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Special election to be hosted March 7

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Mayor John Alberts

City Council members approved Mayor John Alberts calling a special election to be hosted March 7 during Jan. 2’s City Council meeting.

The special election will be for the “approval of the electors of a General Obligation Bond Issue and Authorization, to provide [$18 million] for the purpose of constructing a new sports park at the southwest corner of the intersection of Frisco Road and Highway 66.”

The Jan. 2 agenda included two agenda items referencing the special election, as they are both required by law.

Phase I of the sports park will include “constructing, equipping and acquiring property for a new sports park at the southwest corner of the intersection of Frisco Road and Highway 66, to include outdoor soccer fields, related buildings, infrastructure improvements, parking, roadways, drainage and utility improvements, sidewalks, landscaping, scoreboards, spectator seating, concession and restroom facilities, office and meeting facilities, storage and maintenance facilities, related equipment, design, engineering and property acquisition costs, and the expenses of the bond issue.”

The proposition for the sports park that will appear on the ballot, reads:

“Shall the City of Yukon, Oklahoma, incur an indebtedness by issuing registered bonds in the sum of Eighteen Million Dollars ($18,000,000) to provide funds for the purpose of constructing, equipping and acquiring property for a new sports park at the southwest corner of the intersection of Frisco Road and Highway 66, to include outdoor soccer fields, related buildings, infrastructure improvements and property acquisition (Phase I), and thereafter to the extent funds are available, construction and equipping of other athletic fields at the new sports park, to be owned exclusively by said City and completed with or without the use of other funds, and levy and collect an annual tax, in addition to all other taxes, upon all the taxable property in said City sufficient to pay the interest on said bonds as it falls due, and also to constitute a sinking fund for the payment of the principal thereof when due, said bonds to bear interest at a rate not to exceed ten percent (10%) per annum, payable semi-annually, and to become due serially within ten years from their date?”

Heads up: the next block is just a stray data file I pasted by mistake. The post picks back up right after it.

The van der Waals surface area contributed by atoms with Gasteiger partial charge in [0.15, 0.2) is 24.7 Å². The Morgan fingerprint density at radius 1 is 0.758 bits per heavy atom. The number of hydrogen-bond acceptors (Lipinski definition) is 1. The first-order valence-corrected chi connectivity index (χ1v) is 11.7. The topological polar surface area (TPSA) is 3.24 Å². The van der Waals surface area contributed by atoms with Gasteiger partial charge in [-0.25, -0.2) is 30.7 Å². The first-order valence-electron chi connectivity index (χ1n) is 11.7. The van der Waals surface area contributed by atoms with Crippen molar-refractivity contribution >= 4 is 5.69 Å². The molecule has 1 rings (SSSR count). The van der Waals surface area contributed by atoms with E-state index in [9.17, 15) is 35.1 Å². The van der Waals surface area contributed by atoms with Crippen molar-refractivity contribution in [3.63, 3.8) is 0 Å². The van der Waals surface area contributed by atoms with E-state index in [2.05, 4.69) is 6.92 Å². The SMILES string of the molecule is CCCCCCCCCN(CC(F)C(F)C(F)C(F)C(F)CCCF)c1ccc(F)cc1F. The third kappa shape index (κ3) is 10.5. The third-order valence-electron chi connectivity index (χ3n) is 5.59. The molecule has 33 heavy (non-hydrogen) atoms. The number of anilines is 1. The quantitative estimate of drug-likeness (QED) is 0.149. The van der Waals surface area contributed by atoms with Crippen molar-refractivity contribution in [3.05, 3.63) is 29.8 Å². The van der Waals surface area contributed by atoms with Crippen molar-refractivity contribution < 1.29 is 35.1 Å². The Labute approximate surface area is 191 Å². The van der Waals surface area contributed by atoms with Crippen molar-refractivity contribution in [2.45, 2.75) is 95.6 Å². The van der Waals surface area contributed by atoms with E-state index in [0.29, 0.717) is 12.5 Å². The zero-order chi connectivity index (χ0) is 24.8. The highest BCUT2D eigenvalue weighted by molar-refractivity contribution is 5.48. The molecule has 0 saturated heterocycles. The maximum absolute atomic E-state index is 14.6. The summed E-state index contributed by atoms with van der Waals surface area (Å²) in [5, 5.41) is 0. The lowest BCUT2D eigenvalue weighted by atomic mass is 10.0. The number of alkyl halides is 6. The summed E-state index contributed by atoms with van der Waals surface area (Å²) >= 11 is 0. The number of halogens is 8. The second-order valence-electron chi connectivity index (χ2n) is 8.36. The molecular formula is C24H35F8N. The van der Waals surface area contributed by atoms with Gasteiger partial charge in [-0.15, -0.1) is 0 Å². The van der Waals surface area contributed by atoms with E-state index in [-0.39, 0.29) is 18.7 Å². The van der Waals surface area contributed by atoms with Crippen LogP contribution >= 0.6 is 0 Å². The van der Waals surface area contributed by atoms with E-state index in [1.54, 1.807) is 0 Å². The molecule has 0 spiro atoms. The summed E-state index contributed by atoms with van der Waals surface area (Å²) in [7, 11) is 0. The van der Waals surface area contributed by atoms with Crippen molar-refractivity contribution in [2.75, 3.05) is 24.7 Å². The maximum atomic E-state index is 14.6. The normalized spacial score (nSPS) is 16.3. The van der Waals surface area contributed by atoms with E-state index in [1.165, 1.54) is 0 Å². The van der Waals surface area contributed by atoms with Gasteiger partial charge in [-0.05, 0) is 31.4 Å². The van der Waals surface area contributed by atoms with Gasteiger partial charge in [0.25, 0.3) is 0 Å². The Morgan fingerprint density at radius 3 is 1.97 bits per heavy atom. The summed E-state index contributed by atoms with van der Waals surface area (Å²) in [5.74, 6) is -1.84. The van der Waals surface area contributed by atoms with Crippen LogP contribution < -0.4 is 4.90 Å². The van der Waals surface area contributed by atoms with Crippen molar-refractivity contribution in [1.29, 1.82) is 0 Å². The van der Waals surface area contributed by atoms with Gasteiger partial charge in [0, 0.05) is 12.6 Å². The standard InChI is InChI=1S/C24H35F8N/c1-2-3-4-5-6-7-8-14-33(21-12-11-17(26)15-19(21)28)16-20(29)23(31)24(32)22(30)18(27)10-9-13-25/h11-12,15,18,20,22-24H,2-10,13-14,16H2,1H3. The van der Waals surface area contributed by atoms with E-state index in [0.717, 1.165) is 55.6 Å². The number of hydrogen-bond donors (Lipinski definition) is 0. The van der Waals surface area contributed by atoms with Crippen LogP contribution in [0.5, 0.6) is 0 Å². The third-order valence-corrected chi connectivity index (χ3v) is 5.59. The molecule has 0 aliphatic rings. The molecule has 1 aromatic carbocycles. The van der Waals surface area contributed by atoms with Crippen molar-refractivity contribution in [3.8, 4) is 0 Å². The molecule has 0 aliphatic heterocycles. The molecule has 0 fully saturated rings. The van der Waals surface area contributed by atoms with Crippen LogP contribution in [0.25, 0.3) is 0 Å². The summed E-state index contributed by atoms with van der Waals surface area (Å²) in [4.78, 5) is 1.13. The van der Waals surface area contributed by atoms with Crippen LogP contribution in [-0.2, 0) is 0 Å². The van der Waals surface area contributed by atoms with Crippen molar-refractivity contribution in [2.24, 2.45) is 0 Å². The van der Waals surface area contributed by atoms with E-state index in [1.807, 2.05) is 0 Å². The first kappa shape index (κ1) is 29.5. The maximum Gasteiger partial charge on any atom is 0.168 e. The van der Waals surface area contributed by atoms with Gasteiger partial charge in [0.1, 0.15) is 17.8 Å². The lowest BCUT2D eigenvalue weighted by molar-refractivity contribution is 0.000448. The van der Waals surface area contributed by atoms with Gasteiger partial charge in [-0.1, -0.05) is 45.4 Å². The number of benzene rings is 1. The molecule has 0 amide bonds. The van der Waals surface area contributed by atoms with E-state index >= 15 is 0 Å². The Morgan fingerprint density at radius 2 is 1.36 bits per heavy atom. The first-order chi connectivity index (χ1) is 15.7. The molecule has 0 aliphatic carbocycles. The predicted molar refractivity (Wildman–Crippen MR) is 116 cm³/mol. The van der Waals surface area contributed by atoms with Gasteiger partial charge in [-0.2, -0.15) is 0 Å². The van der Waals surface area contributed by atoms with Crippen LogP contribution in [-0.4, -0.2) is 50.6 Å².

The ballot will include the options “For the above Proposition – Yes” and “Against the above Proposition – No.”

“It’s an exciting time. If we can get this completed, it’ll be economic benefit to the city,” Crosby said.

He added that the sports park would be tying in with the water park. The gentleman hoping to open the water park is already working on the contract to purchase the land. They’ll be meeting with the architect next Friday and has already sent ideas to Crosby and other city officials.

“It’s moving forward rather quickly,” Crosby said. “Building something like Great Wolf Lodge that’ll be a showplace for the community and for the area as a whole.”

More information on the water park will be given as it’s released, but the water park and sports park would be adjacent to one another.

“It’ll be a destination area for the city,” Crosby said. “In this day and age, cities and governments aren’t doing very well. The economy is pretty tough out there. I think, in looking at it, it’ll be a great benefit to the community and we certainly hope that people will look at it.

“For our town, it’s very critical that we get this passed and move forward.”

Crosby said just as the MAPS program has helped Oklahoma City, the sports park would do the same for Yukon on a smaller scale.

The general obligation bond for the sports park is the only thing to be voted on during the special election on March 7.

The full resolution No. 2017-01 and special election proclamation and notice can be found online with the Jan. 2 agenda at www.cityofyukonok.gov/sites/yukon2/uploads/documents/CityCouncilAgendas.

Only registered voters in the City of Yukon will be able to vote.

More information about the special election will soon be released to the public.

11 Comments

  1. Charlene DeYong on January 7, 2017 at 6:32 pm

    So hope this comes to completion. A first class athletic facility will really put Yukon on the map and provide many opportunities

    • Scott Myrick on January 10, 2017 at 8:31 pm

      Charlene, I couldn’t agree more. Please make sure you come out and vote on March 7th so we can make this a reality.

  2. Chris Novy on January 7, 2017 at 8:14 pm